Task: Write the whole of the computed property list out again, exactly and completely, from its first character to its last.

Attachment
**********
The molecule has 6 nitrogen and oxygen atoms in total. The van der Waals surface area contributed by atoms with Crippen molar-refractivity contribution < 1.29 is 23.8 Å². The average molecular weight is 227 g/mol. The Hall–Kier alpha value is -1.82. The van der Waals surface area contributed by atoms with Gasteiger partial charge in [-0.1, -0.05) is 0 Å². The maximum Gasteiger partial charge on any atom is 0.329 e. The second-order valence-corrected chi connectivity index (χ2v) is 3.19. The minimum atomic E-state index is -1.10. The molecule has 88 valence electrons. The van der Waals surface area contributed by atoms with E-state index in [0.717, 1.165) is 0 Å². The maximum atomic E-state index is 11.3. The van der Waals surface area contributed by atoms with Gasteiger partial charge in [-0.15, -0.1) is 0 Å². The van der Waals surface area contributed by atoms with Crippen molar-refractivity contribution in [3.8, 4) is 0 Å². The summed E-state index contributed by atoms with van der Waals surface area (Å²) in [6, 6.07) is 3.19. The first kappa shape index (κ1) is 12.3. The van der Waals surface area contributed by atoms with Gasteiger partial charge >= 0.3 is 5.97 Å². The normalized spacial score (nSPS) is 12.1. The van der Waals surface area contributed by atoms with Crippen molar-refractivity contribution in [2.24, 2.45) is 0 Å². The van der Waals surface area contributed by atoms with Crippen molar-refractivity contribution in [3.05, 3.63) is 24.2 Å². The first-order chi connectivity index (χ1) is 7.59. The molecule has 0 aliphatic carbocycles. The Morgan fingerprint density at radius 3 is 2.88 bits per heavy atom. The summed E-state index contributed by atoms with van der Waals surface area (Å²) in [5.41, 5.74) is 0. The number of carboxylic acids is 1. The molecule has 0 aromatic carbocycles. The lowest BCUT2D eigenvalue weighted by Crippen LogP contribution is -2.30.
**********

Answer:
The molecule has 6 nitrogen and oxygen atoms in total. The van der Waals surface area contributed by atoms with Crippen molar-refractivity contribution < 1.29 is 23.8 Å². The average molecular weight is 227 g/mol. The Hall–Kier alpha value is -1.82. The van der Waals surface area contributed by atoms with Gasteiger partial charge in [-0.1, -0.05) is 0 Å². The maximum Gasteiger partial charge on any atom is 0.329 e. The second-order valence-corrected chi connectivity index (χ2v) is 3.19. The minimum atomic E-state index is -1.10. The molecule has 88 valence electrons. The van der Waals surface area contributed by atoms with E-state index in [0.717, 1.165) is 0 Å². The maximum atomic E-state index is 11.3. The van der Waals surface area contributed by atoms with Gasteiger partial charge in [-0.15, -0.1) is 0 Å². The van der Waals surface area contributed by atoms with Crippen molar-refractivity contribution in [3.8, 4) is 0 Å². The summed E-state index contributed by atoms with van der Waals surface area (Å²) in [6, 6.07) is 3.19. The first kappa shape index (κ1) is 12.3. The van der Waals surface area contributed by atoms with Gasteiger partial charge >= 0.3 is 5.97 Å². The normalized spacial score (nSPS) is 12.1. The van der Waals surface area contributed by atoms with Crippen molar-refractivity contribution in [2.24, 2.45) is 0 Å². The van der Waals surface area contributed by atoms with Crippen molar-refractivity contribution in [3.05, 3.63) is 24.2 Å². The first-order chi connectivity index (χ1) is 7.59. The molecule has 0 aliphatic carbocycles. The Morgan fingerprint density at radius 3 is 2.88 bits per heavy atom. The summed E-state index contributed by atoms with van der Waals surface area (Å²) in [5.41, 5.74) is 0. The number of carboxylic acids is 1. The molecule has 0 aromatic carbocycles. The lowest BCUT2D eigenvalue weighted by Crippen LogP contribution is -2.30.